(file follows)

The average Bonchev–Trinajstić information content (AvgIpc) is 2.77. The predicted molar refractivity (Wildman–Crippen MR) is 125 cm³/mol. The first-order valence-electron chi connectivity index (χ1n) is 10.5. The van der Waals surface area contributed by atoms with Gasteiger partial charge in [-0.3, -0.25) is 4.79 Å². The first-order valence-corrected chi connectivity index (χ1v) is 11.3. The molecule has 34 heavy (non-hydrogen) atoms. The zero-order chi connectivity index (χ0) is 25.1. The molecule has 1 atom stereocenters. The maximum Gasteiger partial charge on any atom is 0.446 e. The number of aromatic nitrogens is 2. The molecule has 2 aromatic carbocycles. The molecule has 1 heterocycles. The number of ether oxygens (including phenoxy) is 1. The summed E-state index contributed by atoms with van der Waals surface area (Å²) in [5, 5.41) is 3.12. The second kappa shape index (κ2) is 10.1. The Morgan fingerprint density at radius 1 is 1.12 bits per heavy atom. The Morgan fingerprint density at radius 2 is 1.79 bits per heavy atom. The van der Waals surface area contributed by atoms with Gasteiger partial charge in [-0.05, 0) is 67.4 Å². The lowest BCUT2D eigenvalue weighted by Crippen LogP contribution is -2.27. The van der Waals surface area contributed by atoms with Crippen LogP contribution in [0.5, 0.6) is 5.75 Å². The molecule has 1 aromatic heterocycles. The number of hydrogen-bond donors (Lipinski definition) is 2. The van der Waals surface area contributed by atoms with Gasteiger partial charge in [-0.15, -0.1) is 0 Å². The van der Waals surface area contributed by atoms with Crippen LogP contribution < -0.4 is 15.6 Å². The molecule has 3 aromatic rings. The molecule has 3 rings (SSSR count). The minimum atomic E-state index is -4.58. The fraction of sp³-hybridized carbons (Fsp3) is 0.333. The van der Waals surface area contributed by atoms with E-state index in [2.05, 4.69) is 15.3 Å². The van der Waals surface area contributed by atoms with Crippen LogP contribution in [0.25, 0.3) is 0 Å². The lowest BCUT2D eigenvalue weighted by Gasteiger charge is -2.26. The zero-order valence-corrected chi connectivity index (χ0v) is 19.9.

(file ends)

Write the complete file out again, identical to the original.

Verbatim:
The average Bonchev–Trinajstić information content (AvgIpc) is 2.77. The predicted molar refractivity (Wildman–Crippen MR) is 125 cm³/mol. The first-order valence-electron chi connectivity index (χ1n) is 10.5. The van der Waals surface area contributed by atoms with Gasteiger partial charge in [-0.3, -0.25) is 4.79 Å². The first-order valence-corrected chi connectivity index (χ1v) is 11.3. The molecule has 34 heavy (non-hydrogen) atoms. The zero-order chi connectivity index (χ0) is 25.1. The molecule has 1 atom stereocenters. The maximum Gasteiger partial charge on any atom is 0.446 e. The number of aromatic nitrogens is 2. The molecule has 2 aromatic carbocycles. The molecule has 1 heterocycles. The number of ether oxygens (including phenoxy) is 1. The summed E-state index contributed by atoms with van der Waals surface area (Å²) in [5, 5.41) is 3.12. The second kappa shape index (κ2) is 10.1. The Morgan fingerprint density at radius 1 is 1.12 bits per heavy atom. The Morgan fingerprint density at radius 2 is 1.79 bits per heavy atom. The van der Waals surface area contributed by atoms with Gasteiger partial charge in [-0.05, 0) is 67.4 Å². The lowest BCUT2D eigenvalue weighted by Crippen LogP contribution is -2.27. The van der Waals surface area contributed by atoms with Crippen LogP contribution in [0.5, 0.6) is 5.75 Å². The molecule has 1 aromatic heterocycles. The number of hydrogen-bond donors (Lipinski definition) is 2. The van der Waals surface area contributed by atoms with Gasteiger partial charge in [-0.15, -0.1) is 0 Å². The van der Waals surface area contributed by atoms with Crippen LogP contribution < -0.4 is 15.6 Å². The molecule has 3 aromatic rings. The molecule has 3 rings (SSSR count). The minimum atomic E-state index is -4.58. The fraction of sp³-hybridized carbons (Fsp3) is 0.333. The van der Waals surface area contributed by atoms with E-state index in [2.05, 4.69) is 15.3 Å². The van der Waals surface area contributed by atoms with Crippen LogP contribution in [0.25, 0.3) is 0 Å². The lowest BCUT2D eigenvalue weighted by Gasteiger charge is -2.26. The zero-order valence-corrected chi connectivity index (χ0v) is 19.9.